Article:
About the Author: “Jillian Cantor has a BA in English from Penn State University and an MFA from the University of Arizona. She is the USA Today bestselling author of ten novels for teens and adults, including The Hours Count, Margot, The Lost Letter, and most recently, In Another Time. Her novels have been chosen for LibraryReads, Indie Next, Amazon Best of the Month, and have been translated into 13 languages. Jillian’s next YA book, The Code for Love and Heartbreak, will be out October 6, 2020. Her next historical novel for adults, Half Life, will be out in March 2021. Born and raised in a suburb of Philadelphia, Cantor currently lives in Arizona with her husband and two sons.” (Bio and headshot taken from the author’s website.)
Hannah Miller: First off, congratulations on yet another fabulous new novel! Would you mind briefly summarizing the story and characters in The Code for Love and Heartbreak for those who aren’t yet familiar with it?
Jillian Cantor: Thank you! The Code for Love and Heartbreak is a retelling of Jane Austen’s Emma, set in a modern-day New Jersey high school. My Emma is a genius at math but not so great with people. As co-president of her high school’s coding club (along with George Knightley), she gets the idea to make a mathematical matchmaking app for students at her school, and ends up with some disastrous results.
HM: What inspired you to reimagine Jane Austen’s Emma as a contemporary story for young adults? Was there any particular scene from the original novel that you were most excited to re-envision in The Code for Love and Heartbreak?
JC: My inspiration for my Emma came first from the many years I’ve watched my own kids and their friends work on robotics teams. I wanted to write a stem-focused YA with a strong female main character. I also have always loved Emma and was really excited about the idea of retelling the story in this way, with a girl coder as the lead.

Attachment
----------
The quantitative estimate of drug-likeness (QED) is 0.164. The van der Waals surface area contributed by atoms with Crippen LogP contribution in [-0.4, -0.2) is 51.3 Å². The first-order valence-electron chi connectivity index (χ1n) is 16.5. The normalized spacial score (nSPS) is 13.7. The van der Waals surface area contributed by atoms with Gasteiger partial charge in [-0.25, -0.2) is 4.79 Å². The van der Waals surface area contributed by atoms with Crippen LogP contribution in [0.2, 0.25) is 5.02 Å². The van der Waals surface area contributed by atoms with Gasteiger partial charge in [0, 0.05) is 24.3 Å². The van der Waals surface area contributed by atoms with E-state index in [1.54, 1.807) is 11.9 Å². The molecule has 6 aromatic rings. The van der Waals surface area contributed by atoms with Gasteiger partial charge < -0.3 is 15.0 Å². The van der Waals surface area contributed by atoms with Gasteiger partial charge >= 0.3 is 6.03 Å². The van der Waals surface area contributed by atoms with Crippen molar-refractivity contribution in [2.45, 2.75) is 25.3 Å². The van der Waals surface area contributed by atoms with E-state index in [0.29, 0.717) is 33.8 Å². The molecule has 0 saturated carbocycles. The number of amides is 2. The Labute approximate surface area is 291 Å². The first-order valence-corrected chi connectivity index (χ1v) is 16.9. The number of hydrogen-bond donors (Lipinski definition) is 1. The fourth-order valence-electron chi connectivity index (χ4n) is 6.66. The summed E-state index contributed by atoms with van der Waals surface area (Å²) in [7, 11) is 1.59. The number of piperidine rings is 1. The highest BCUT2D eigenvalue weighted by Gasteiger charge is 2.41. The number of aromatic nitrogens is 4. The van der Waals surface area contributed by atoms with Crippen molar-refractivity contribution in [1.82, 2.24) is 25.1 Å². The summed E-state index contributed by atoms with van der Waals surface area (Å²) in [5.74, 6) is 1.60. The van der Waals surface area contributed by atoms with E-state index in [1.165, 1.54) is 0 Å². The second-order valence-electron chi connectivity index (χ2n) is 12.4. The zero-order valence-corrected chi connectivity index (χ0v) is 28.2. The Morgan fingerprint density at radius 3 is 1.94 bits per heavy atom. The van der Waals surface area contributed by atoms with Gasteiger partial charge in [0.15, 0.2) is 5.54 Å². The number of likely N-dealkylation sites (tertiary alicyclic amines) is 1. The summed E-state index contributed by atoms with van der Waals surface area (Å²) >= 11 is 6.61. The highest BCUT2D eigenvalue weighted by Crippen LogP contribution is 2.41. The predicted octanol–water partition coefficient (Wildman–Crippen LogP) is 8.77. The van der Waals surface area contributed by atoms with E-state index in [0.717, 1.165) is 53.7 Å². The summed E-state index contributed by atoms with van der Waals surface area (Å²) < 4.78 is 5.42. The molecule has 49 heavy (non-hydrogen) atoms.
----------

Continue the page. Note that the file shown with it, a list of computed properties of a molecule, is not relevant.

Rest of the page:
The scene from the original that I was most excited to retell was the one where George tells Emma how he really feels. You get to see this play out in my novel with a tech/coding bent that I really loved writing.
HM: While The Code for Love and Heartbreak is indeed inspired by Austen’s Emma, it is also entirely its own story. Being familiar with the source material myself, I particularly enjoyed your fresh portrayal of the deep and layered bond between Emma and her older sister, Izzy. How did you approach crafting their relationship, specifically how Izzy leaving for college would affect Emma’s journey as a character?
JC: Emma does have a sister Isabella in the original, but you’re right, she’s not a hugely important character. In the original I feel she’s supposed to contrast Emma as she’s the perfect wife/mother/woman, while Emma never wants to get married. I initially thought of my Izzy in that vein too, in terms of contrasting to my Emma. Izzy is social and popular and does believe in love while Emma is an introvert who’d rather work on calculus homework than go out and who definitely does not want a boyfriend. Izzy leaving for college is the starting point for the novel because it’s truly the first time Emma is forced to navigate high school, and life, on her own. On a personal note, having a sister myself, I always love writing stories about the sister relationship because I think it’s such a unique and interesting and special bond.
HM: In a similar vein, I’d be remiss if I didn’t ask about George and his role in Emma’s life, as Mr. Knightley is such an understated and tender-hearted character in both Austen’s work and your own. What was it like bringing new life to his character and to his back-and-forth relationship with Emma?